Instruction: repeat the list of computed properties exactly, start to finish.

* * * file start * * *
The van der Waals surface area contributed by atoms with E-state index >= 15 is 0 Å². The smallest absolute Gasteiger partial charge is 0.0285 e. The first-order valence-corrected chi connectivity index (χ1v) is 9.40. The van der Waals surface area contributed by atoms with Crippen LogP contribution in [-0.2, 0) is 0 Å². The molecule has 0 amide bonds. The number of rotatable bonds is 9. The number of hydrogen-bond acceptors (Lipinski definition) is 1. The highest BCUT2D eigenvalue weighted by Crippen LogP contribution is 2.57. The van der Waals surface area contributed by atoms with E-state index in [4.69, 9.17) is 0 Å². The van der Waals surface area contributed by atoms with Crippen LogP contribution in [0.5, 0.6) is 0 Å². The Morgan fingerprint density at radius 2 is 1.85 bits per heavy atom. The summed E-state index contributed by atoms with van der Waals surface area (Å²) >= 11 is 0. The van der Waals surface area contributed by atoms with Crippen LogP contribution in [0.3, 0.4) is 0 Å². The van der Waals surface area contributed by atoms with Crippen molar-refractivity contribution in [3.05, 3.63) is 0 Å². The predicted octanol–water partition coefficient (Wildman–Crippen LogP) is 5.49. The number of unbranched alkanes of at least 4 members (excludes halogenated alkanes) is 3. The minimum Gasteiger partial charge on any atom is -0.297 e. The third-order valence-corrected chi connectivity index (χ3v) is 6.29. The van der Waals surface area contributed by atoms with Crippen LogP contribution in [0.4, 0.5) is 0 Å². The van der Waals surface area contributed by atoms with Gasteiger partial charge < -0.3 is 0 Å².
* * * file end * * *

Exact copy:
The van der Waals surface area contributed by atoms with E-state index >= 15 is 0 Å². The smallest absolute Gasteiger partial charge is 0.0285 e. The first-order valence-corrected chi connectivity index (χ1v) is 9.40. The van der Waals surface area contributed by atoms with Crippen LogP contribution in [-0.2, 0) is 0 Å². The molecule has 0 amide bonds. The number of rotatable bonds is 9. The number of hydrogen-bond acceptors (Lipinski definition) is 1. The highest BCUT2D eigenvalue weighted by Crippen LogP contribution is 2.57. The van der Waals surface area contributed by atoms with E-state index in [4.69, 9.17) is 0 Å². The van der Waals surface area contributed by atoms with Crippen LogP contribution in [0.5, 0.6) is 0 Å². The Morgan fingerprint density at radius 2 is 1.85 bits per heavy atom. The summed E-state index contributed by atoms with van der Waals surface area (Å²) >= 11 is 0. The van der Waals surface area contributed by atoms with Crippen LogP contribution in [0.3, 0.4) is 0 Å². The van der Waals surface area contributed by atoms with Crippen molar-refractivity contribution in [3.05, 3.63) is 0 Å². The predicted octanol–water partition coefficient (Wildman–Crippen LogP) is 5.49. The number of unbranched alkanes of at least 4 members (excludes halogenated alkanes) is 3. The minimum Gasteiger partial charge on any atom is -0.297 e. The third-order valence-corrected chi connectivity index (χ3v) is 6.29. The van der Waals surface area contributed by atoms with Crippen LogP contribution in [0.4, 0.5) is 0 Å². The van der Waals surface area contributed by atoms with Gasteiger partial charge < -0.3 is 0 Å².